Brewing homemade beer can be a fun and rewarding hobby. With a recipe, a few basic ingredients and time, you can enjoy a fresh-from-the-brewing-process beer all your own. Once you master the basics, you can get creative and make beer as unique as you like. Yeast, one of the fundamental beer ingredients, requires a consistent temperature to live, grow and ferment to make the brewing substance beer. The type of climate you live in, time of year, and numerous conditions in your home can make maintaining the temperature challenging. Luckily, there are a few simple techniques you can use to help.
- Skill level:
Other People Are Reading
Things you need
Place a thermometer in various places in each room in your home where you are thinking of placing your beer to ferment to determine the ambient room temperature, if you are brewing an ale or stout. The basement, an upstairs bedroom, on top of a refrigerator or on a floor may work depending on the size of the batch you are brewing, your climate and time of year. If you are brewing a lager, place a thermometer in your refrigerator and adjust the settings until the temperature registers what is recommended in your lager recipe, generally between 7.22 and 12.7 degrees C.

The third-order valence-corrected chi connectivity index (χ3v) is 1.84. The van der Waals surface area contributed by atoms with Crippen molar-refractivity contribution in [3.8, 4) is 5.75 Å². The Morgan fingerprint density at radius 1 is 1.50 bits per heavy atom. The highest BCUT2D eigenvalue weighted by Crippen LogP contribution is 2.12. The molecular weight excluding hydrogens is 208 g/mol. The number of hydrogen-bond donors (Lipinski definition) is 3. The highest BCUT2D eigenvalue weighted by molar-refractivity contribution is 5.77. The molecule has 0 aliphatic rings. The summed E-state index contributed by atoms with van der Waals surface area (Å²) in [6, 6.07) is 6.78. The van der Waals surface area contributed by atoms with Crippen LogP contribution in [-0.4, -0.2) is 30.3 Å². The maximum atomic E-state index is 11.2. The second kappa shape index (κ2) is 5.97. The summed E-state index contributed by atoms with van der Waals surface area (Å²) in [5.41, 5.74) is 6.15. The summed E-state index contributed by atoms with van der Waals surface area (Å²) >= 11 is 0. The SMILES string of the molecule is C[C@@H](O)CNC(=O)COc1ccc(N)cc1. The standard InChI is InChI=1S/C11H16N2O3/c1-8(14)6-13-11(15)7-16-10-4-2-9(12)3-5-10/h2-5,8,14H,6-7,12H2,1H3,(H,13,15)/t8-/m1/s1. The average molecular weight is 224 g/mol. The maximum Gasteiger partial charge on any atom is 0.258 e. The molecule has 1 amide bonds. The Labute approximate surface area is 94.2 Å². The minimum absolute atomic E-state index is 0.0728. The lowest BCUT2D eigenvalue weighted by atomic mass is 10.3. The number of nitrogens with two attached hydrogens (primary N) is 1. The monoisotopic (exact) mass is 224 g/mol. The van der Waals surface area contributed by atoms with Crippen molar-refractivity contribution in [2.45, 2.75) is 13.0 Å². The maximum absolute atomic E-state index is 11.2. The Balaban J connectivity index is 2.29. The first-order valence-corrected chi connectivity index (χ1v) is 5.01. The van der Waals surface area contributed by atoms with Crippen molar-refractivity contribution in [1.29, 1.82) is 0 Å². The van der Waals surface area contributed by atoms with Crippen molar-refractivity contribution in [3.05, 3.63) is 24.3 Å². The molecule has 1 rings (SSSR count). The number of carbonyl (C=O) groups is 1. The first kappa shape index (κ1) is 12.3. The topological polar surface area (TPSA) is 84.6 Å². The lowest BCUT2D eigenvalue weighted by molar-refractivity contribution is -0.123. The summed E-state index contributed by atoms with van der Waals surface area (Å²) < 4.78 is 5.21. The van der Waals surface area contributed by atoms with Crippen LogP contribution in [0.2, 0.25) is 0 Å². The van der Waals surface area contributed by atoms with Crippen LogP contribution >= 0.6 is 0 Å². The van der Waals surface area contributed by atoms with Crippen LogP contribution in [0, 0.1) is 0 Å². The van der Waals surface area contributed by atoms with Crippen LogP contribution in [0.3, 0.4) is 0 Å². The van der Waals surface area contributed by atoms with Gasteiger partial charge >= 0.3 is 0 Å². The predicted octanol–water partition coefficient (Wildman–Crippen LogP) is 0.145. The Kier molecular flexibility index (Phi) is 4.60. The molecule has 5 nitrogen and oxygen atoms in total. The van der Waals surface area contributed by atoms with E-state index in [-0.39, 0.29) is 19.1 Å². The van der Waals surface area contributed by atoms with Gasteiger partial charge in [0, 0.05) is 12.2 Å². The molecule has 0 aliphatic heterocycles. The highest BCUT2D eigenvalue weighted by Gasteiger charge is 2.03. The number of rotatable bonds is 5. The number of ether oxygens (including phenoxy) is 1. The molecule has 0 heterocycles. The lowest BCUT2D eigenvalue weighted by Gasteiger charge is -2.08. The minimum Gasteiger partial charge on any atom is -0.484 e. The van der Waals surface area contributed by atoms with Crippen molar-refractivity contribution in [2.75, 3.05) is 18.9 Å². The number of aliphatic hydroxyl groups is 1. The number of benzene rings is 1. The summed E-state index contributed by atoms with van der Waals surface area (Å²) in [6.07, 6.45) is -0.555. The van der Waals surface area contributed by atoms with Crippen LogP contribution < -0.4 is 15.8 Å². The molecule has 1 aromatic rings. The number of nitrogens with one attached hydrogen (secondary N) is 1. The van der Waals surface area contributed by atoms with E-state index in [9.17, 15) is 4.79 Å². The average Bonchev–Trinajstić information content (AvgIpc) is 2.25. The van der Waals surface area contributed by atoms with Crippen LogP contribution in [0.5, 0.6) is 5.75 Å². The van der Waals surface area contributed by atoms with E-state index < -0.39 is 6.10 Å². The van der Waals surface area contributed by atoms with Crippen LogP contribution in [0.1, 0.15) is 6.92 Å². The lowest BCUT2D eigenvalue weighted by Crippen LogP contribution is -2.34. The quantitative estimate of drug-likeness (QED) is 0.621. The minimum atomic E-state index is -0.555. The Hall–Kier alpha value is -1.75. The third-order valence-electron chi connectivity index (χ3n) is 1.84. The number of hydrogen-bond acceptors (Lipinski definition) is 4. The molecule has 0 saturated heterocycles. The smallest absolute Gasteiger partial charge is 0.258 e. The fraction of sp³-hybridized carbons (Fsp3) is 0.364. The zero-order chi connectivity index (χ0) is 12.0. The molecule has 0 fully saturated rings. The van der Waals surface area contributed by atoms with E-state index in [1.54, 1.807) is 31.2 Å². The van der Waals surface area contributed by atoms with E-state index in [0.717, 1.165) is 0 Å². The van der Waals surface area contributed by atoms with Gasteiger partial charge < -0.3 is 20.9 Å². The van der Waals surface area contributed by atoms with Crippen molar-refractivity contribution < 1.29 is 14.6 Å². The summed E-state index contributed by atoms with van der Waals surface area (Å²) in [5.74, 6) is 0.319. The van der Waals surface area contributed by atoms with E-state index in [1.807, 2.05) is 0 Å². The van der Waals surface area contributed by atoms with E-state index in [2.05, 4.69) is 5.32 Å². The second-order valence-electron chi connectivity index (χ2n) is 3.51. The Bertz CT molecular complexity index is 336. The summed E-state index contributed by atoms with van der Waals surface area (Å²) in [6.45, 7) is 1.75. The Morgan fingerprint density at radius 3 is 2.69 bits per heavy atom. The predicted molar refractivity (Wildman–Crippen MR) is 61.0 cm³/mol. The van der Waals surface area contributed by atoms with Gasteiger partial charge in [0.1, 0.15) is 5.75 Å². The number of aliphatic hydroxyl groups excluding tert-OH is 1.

Place your fermenting beer in the room or refrigerator that has a temperature as close to that recommended in your homemade beer recipe as possible. Ales and stouts generally require a fermenting temperature close to typical room temperature, between 18.3 and 23.8 degrees C.
Keep a thermometer near your fermenting beer or use a thermometer tape such as that used on fish tanks to monitor the temperature, which may fluctuate due to varying mechanical heating and cooling cycles and the weather outside. Tightly covering your fermenting beer in a blanket (leaving the airlock on top uncovered) will help insulate it and keep it at a more consistent temperature.
Consider purchasing a warming belt or wrap heater if you find it difficult to keep the temperature of the fermenting beer elevated to its required temperature pursuant to your recipe, particularly in the winter months in colder climates. A warming belt or wrap heater is applied around the circumference of your fermenting container, plugs in to an electrical socket and can help elevate the fermenting beer 5 to 20 degrees above the room temperature.
- 20 of the funniest online reviews ever
- 14 Biggest lies people tell in online dating sites
- Hilarious things Google thinks you're trying to search for